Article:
Ok, John, perhaps weeping and gnashing of teeth precede annihilation.

In Matt 25:46, the sheep and goats discourse is not a parable, and in the end Jesus says:
"Then they will go away to eternal punishment, but the righteous to eternal life."

Punishment is Gk."kolasis" meaning "correction, punishment, penalty".

For Scripture to be consistent - concept of annihilation for wicked is not an option.

For other verses citing eternal punishment see the link.
So who is left?

The believers:
"on the day he comes to be glorified in his holy people and to be marveled at among all those who have believed. This includes you, because you believed our testimony to you."

Not all those who have "done good things", not all those regardless of their "religious affiliation", but all those who have believed (acknowledged, believed, and trusted) Jesus Christ. That is the lone criteria for salvation - it is said or implied over and over in the Bible. That is why the Bible (unlike other religious tomes) can have large chunks (pages) torn out and the message is still there. The Holy Spirit is consistent in the message and Word of God.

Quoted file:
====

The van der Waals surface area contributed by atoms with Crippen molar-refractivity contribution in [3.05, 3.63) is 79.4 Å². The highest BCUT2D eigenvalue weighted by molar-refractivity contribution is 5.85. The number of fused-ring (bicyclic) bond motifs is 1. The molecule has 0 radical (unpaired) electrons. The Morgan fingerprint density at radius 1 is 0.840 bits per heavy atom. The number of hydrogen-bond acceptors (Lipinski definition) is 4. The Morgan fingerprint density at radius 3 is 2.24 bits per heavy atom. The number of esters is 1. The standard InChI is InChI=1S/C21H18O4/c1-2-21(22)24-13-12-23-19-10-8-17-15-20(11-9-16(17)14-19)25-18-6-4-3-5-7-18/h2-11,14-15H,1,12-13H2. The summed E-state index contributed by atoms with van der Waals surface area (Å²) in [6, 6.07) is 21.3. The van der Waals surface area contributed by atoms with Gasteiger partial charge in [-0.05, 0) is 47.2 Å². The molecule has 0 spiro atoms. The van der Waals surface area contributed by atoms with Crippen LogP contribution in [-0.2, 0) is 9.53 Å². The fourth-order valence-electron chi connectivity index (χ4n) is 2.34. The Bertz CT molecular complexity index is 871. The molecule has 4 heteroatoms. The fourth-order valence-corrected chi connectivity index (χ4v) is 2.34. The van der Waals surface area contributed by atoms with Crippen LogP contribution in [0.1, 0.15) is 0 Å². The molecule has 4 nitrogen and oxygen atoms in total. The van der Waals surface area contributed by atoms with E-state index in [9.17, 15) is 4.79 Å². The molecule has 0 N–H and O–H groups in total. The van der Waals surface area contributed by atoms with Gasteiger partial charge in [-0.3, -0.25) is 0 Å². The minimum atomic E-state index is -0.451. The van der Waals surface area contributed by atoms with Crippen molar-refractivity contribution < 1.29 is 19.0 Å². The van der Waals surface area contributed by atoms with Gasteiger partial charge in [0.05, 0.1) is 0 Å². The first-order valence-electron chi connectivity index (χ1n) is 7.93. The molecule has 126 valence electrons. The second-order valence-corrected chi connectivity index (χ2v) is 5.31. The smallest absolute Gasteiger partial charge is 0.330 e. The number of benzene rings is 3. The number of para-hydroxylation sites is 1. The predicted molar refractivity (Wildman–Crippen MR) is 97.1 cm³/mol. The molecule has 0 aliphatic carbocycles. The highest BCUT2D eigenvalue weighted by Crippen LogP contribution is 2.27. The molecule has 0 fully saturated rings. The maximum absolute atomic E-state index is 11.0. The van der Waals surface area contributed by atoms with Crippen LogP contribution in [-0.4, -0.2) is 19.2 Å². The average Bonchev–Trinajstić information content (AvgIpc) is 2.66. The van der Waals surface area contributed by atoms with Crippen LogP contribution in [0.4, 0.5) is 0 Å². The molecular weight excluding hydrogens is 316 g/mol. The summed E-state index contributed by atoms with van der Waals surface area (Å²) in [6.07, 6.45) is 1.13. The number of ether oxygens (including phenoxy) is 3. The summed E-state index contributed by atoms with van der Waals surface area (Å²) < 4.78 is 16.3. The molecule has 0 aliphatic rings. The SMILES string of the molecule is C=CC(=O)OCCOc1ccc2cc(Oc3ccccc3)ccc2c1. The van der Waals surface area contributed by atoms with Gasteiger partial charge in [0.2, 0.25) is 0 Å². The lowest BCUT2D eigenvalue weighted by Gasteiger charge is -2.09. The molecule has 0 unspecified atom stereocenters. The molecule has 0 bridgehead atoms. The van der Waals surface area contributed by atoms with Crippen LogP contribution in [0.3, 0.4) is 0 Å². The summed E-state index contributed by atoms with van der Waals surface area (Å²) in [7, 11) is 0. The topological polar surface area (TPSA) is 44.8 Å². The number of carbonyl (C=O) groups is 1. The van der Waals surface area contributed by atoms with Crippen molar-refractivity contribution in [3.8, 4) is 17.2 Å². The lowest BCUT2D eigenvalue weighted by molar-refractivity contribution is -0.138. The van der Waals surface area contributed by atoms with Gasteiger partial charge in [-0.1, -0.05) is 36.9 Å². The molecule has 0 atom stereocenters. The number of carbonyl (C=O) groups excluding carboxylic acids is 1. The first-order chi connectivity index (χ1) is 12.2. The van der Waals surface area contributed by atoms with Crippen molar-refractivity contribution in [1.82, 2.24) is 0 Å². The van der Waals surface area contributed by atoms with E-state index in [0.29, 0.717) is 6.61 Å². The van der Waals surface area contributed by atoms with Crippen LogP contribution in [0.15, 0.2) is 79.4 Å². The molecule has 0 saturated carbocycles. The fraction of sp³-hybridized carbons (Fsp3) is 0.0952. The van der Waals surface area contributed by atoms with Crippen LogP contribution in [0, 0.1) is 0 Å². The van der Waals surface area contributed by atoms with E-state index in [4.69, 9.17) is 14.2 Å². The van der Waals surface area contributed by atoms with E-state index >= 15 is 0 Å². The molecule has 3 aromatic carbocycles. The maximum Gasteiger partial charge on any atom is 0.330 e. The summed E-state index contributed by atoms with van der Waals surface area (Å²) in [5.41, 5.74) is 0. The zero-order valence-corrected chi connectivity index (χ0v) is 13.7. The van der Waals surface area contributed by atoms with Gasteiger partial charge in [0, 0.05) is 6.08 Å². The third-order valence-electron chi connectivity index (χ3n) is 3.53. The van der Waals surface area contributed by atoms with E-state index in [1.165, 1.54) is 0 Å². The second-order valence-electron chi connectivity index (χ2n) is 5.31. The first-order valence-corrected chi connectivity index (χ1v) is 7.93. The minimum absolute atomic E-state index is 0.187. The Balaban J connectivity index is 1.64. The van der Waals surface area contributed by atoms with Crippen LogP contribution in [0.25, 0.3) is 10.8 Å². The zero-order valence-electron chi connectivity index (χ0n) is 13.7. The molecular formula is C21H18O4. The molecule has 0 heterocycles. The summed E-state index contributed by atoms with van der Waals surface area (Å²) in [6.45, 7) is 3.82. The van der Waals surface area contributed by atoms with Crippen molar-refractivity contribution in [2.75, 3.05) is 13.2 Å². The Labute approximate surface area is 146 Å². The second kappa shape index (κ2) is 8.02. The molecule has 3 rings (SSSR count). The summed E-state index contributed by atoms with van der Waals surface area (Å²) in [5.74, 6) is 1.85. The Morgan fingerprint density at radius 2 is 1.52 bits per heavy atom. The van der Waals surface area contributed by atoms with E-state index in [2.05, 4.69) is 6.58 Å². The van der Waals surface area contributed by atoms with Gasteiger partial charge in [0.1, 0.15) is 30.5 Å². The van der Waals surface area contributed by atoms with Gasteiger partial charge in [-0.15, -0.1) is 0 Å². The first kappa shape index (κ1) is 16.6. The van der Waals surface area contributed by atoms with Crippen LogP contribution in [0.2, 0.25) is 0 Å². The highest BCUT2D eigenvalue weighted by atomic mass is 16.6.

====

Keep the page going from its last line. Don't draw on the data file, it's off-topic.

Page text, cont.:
Paul ends 2Thess1 by describing his prayer for them - note:
"...and that by his power he may fulfill every good purpose of yours and every act prompted by your faith."

-every good purpose of yours prompted by your faith

-every act prompted by your faith.

In other words, not things rooted in "self" or "pride", but rooted in Christ. Which is as it should be if we abide in Him, and He in us.

These are the things that will be measured in rewards phase of heaven. things rooted in Christ will pass "muster", while acts of self will be discarded as the "wheat and chaff in a fire".

Jeremiah 23:21-25:38

As I read today’s text a passage from 1st Peter is brought to my remembrance,

For the time has come for judgment to begin with God's household; and if it begins with us, what will the outcome be for those who disobey the gospel of God? And if the righteous is saved with difficulty, what will become of the ungodly and the sinner?
(1 Peter 4:17-18 HCSB)